What Barclays downgrade means for you
Barclays' rating was cut two notches from an AA– rating to an A. So if you bank with Barclays, should you be worried?
Markets are happyThere is a great deal of comfort to be drawn from the fact that the markets were unfazed, and the share price of Barclays actually rose after the news.
After-all ratings agencies are going on historical information - things the markets are already very well aware of. They know the European crisis has had a far-reaching effect on banks across the world. It was widely understood that the banks had taken a beating. And this is just the ratings agency catching up with everyone else.
An A rating isn't the same as AA-, but it's still a strong institution and is still considered a safe bet by the agency - just not quite as safe as it once was.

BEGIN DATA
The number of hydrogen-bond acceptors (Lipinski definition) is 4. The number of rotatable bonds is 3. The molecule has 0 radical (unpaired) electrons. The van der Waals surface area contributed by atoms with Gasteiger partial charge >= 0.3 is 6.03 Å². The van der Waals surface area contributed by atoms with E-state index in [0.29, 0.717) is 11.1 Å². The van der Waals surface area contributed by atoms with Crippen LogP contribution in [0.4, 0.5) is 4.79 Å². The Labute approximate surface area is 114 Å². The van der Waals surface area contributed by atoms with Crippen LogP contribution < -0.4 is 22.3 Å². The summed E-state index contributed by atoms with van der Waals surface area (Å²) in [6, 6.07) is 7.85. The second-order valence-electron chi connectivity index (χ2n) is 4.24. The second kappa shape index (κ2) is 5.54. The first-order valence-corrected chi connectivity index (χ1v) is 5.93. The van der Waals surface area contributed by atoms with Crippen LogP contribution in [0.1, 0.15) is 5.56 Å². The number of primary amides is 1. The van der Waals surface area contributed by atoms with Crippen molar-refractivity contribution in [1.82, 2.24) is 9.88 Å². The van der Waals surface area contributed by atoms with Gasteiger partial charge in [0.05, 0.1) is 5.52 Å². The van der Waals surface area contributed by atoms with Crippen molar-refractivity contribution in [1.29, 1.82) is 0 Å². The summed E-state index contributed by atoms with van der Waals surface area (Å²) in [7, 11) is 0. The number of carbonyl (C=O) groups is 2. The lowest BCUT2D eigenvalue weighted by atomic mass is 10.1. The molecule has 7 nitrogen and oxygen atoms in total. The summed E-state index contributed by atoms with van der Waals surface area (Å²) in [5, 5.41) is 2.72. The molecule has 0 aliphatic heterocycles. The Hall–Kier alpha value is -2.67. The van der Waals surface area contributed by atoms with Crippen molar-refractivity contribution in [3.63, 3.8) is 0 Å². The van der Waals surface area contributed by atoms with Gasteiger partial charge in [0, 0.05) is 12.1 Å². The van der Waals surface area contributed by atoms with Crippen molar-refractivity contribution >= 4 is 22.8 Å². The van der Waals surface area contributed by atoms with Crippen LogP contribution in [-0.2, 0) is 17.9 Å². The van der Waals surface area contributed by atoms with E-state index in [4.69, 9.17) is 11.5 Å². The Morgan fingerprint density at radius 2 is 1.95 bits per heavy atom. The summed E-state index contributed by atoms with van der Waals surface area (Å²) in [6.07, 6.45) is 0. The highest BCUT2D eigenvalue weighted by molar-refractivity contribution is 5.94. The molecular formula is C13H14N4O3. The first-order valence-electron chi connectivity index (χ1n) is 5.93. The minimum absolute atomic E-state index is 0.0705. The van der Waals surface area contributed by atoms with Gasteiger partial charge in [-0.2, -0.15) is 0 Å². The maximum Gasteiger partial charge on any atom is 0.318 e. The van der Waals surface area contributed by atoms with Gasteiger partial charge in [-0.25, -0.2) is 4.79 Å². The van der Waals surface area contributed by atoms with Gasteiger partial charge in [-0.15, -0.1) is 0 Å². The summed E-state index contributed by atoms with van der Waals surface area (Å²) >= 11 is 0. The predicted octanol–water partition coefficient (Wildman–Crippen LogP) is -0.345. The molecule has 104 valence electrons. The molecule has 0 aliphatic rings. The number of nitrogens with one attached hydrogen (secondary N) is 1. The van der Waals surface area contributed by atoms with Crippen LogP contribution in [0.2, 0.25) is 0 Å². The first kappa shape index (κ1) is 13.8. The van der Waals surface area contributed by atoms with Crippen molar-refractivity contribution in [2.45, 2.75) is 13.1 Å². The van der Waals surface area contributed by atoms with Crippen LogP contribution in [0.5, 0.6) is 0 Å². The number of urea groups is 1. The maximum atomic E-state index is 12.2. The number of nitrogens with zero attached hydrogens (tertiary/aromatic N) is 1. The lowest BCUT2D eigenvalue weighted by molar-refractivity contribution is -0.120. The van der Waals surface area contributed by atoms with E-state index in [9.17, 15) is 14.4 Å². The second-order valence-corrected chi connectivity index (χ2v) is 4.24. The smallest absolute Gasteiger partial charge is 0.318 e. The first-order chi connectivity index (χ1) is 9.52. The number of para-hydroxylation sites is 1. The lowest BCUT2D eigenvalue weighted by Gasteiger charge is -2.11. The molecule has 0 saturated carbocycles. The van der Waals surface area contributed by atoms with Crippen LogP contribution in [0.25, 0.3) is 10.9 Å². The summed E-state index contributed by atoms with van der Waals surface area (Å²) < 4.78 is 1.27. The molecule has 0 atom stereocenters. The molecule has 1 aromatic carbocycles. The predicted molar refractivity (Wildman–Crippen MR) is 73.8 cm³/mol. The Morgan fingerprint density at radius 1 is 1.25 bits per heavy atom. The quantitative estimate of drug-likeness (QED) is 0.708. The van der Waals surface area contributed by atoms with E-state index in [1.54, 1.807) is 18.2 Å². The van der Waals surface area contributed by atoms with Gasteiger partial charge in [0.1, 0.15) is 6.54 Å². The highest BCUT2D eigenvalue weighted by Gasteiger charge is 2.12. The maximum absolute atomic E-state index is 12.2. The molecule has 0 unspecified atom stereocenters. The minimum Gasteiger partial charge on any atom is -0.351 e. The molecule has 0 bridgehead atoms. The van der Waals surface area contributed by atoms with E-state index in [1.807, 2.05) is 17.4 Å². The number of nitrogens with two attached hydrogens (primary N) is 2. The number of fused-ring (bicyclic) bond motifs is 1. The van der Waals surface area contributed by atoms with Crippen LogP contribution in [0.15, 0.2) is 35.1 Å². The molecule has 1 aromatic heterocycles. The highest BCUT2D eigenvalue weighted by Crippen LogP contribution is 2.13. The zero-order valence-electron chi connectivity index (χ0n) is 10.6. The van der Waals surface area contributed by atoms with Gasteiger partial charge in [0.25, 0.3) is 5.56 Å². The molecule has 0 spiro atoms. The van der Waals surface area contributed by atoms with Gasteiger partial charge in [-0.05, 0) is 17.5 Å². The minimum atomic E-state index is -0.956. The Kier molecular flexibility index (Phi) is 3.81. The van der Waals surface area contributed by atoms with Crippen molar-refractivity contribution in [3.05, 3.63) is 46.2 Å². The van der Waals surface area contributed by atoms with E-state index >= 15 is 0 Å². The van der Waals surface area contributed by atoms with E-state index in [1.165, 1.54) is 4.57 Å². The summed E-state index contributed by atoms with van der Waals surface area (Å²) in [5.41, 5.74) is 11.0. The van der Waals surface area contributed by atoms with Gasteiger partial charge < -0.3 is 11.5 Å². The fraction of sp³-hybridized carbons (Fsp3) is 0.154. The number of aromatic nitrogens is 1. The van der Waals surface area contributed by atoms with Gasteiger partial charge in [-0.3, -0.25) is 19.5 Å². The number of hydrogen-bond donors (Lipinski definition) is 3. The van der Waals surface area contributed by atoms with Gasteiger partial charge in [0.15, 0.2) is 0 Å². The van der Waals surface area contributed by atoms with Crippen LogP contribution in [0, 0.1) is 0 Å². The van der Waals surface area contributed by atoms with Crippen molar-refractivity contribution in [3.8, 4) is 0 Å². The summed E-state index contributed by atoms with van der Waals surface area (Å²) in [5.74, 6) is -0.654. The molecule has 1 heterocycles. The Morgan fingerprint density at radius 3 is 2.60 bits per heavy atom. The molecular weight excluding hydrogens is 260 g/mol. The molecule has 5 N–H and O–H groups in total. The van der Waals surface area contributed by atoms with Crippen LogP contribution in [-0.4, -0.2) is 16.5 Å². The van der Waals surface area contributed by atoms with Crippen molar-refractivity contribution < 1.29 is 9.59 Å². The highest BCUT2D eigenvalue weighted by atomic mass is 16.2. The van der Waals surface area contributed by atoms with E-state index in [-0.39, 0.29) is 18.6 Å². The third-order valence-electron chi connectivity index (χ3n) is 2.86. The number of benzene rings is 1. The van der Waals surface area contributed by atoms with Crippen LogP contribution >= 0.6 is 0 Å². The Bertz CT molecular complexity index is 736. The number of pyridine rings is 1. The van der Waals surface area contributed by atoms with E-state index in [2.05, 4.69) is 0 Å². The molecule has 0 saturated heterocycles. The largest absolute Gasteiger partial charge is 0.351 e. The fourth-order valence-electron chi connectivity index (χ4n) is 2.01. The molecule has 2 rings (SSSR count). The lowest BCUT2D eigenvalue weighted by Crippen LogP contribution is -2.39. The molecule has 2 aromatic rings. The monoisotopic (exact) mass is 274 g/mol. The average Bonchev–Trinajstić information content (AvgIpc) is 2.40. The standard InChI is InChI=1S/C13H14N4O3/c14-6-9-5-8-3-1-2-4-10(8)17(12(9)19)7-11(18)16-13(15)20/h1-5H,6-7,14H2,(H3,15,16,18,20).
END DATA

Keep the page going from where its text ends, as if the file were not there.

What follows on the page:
Safety netThe other thing to draw comfort from is that even if the worst comes to the worst, you are protected by the Financial Services Compensation Scheme, which will cover the first £85,000 on deposit and refund your money if something happens to any British bank.
It is worth, therefore, taking the precaution of making sure you don't have more than this sum with any one banking group, so you have a safety net in place if there are any surprises on the downside.
Essentially, this is a worrying sign of the fragility of the worldwide financial system and the effects of the latest credit crunch. But if you are a customer, you're unlikely to see any losses, and you are covered if you do.
So it's not time to start withdrawing the cash and sticking it under the mattress just yet.